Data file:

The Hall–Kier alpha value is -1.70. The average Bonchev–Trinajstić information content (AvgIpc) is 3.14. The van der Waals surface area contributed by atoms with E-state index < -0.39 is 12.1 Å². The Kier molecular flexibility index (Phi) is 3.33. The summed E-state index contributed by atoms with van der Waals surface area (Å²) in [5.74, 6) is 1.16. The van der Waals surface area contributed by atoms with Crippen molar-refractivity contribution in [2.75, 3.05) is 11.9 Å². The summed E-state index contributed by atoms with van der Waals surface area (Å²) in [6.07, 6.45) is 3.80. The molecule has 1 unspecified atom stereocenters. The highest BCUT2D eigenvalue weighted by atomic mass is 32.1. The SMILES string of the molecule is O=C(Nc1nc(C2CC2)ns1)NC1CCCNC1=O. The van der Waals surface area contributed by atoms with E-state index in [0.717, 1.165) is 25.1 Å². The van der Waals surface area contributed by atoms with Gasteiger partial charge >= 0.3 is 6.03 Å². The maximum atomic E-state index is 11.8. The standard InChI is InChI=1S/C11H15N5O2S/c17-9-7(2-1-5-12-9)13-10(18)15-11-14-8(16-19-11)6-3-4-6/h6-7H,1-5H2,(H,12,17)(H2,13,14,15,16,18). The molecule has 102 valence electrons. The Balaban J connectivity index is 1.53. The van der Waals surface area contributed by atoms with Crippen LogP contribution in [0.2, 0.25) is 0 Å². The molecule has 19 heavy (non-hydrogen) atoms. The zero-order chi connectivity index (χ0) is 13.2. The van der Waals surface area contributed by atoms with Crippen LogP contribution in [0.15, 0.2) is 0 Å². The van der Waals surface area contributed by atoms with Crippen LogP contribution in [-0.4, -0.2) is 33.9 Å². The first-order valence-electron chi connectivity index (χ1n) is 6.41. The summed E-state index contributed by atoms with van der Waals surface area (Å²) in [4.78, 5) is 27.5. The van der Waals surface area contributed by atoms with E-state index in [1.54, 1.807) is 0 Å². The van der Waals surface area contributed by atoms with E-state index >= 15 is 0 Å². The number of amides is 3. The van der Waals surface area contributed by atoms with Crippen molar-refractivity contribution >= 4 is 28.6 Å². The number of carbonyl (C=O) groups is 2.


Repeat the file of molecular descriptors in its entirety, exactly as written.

The Hall–Kier alpha value is -1.70. The average Bonchev–Trinajstić information content (AvgIpc) is 3.14. The van der Waals surface area contributed by atoms with E-state index < -0.39 is 12.1 Å². The Kier molecular flexibility index (Phi) is 3.33. The summed E-state index contributed by atoms with van der Waals surface area (Å²) in [5.74, 6) is 1.16. The van der Waals surface area contributed by atoms with Crippen molar-refractivity contribution in [2.75, 3.05) is 11.9 Å². The summed E-state index contributed by atoms with van der Waals surface area (Å²) in [6.07, 6.45) is 3.80. The molecule has 1 unspecified atom stereocenters. The highest BCUT2D eigenvalue weighted by atomic mass is 32.1. The SMILES string of the molecule is O=C(Nc1nc(C2CC2)ns1)NC1CCCNC1=O. The van der Waals surface area contributed by atoms with E-state index in [0.717, 1.165) is 25.1 Å². The van der Waals surface area contributed by atoms with Gasteiger partial charge >= 0.3 is 6.03 Å². The maximum atomic E-state index is 11.8. The standard InChI is InChI=1S/C11H15N5O2S/c17-9-7(2-1-5-12-9)13-10(18)15-11-14-8(16-19-11)6-3-4-6/h6-7H,1-5H2,(H,12,17)(H2,13,14,15,16,18). The molecule has 102 valence electrons. The Balaban J connectivity index is 1.53. The van der Waals surface area contributed by atoms with Crippen LogP contribution in [0.2, 0.25) is 0 Å². The molecule has 19 heavy (non-hydrogen) atoms. The zero-order chi connectivity index (χ0) is 13.2. The van der Waals surface area contributed by atoms with Crippen LogP contribution in [0.15, 0.2) is 0 Å². The van der Waals surface area contributed by atoms with Crippen LogP contribution in [-0.4, -0.2) is 33.9 Å². The first-order valence-electron chi connectivity index (χ1n) is 6.41. The summed E-state index contributed by atoms with van der Waals surface area (Å²) in [4.78, 5) is 27.5. The van der Waals surface area contributed by atoms with E-state index in [1.54, 1.807) is 0 Å². The van der Waals surface area contributed by atoms with E-state index >= 15 is 0 Å². The number of amides is 3. The van der Waals surface area contributed by atoms with Crippen molar-refractivity contribution >= 4 is 28.6 Å². The number of carbonyl (C=O) groups is 2.